USAID Ubaka Ejo Project

How to Read This Tree

During the 2000s, Rwanda boasted an average 8 percent annual economic growth rate and the World Bank has noted its “remarkable development success[es] over the last decade which include high growth, rapid poverty reduction and, since 2005, reduced inequality.” But in spite of recent progress, Rwanda continues to struggle with poverty. Ubaka Ejo, which means “Build the Future” in Kinyarwanda, is implemented by Rwandan NGO, African Evangelistic Enterprise (AEE), which has deep roots in local communities.  The project aims to improve household resilience through vocational training and support, increased financial literacy, and HIV and AIDS awareness and prevention.

Ubaka Ejo is an example of efforts to foster ownership by strengthening local NGOs to compete for and manage direct grants—a goal of USAID’s Local Solutions initiative. USAID officials acknowledge that the agency’s commitment to Local Solutions was a strong incentive to provide direct funding to local organizations.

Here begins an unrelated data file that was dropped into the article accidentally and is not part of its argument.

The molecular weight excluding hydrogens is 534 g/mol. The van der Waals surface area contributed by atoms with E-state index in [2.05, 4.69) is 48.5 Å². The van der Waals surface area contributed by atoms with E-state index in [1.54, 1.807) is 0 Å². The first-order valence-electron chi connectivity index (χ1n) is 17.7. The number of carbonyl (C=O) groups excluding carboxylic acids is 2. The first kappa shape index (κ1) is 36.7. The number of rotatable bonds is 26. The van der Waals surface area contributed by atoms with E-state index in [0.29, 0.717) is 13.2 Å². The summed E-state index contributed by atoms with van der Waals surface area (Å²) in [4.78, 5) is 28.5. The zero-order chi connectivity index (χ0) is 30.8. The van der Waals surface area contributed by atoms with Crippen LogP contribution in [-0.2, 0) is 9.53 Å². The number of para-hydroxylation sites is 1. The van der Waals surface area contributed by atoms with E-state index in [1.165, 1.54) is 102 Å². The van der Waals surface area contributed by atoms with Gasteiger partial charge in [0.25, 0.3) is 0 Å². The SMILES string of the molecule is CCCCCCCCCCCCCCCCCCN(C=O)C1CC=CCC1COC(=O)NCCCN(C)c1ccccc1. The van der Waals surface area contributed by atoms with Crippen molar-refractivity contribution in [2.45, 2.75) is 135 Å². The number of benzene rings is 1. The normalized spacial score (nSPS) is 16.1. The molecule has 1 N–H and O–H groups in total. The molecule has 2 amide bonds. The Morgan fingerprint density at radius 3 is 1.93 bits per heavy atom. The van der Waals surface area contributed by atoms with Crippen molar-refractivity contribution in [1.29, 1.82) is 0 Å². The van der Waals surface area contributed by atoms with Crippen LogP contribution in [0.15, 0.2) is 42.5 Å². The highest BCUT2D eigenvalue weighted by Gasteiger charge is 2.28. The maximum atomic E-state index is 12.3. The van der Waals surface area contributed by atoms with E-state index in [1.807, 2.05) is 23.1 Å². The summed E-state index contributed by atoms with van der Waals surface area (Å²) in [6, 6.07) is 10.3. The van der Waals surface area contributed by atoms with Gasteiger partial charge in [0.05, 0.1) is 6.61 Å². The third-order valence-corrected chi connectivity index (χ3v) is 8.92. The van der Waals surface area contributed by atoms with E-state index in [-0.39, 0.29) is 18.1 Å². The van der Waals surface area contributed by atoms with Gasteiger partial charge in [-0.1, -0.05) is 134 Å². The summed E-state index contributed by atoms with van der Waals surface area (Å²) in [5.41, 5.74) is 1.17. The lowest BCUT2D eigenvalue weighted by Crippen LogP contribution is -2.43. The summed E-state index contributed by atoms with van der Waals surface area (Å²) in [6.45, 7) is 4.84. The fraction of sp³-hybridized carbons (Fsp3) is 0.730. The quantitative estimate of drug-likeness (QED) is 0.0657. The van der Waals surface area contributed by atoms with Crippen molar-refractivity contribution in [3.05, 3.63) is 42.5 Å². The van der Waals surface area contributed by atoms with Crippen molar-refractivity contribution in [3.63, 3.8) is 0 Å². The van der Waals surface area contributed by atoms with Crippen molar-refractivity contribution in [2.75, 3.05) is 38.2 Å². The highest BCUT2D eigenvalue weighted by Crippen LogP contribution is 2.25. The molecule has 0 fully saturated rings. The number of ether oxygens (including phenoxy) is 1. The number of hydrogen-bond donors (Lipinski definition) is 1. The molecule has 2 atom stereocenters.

The project started in 2012, when USAID awarded $2.15 million over three years to AEE, utilizing funding from the US President’s Emergency Plan for AIDS Relief (PEPFAR). Initially, Ubaka Ejo focused on households and communities impacted by HIV and AIDS. Following a favorable evaluation of AEE’s project management, USAID provided a five-year extension.

To learn more about our analysis of this project, explore the LEAF graphic above or read the full report.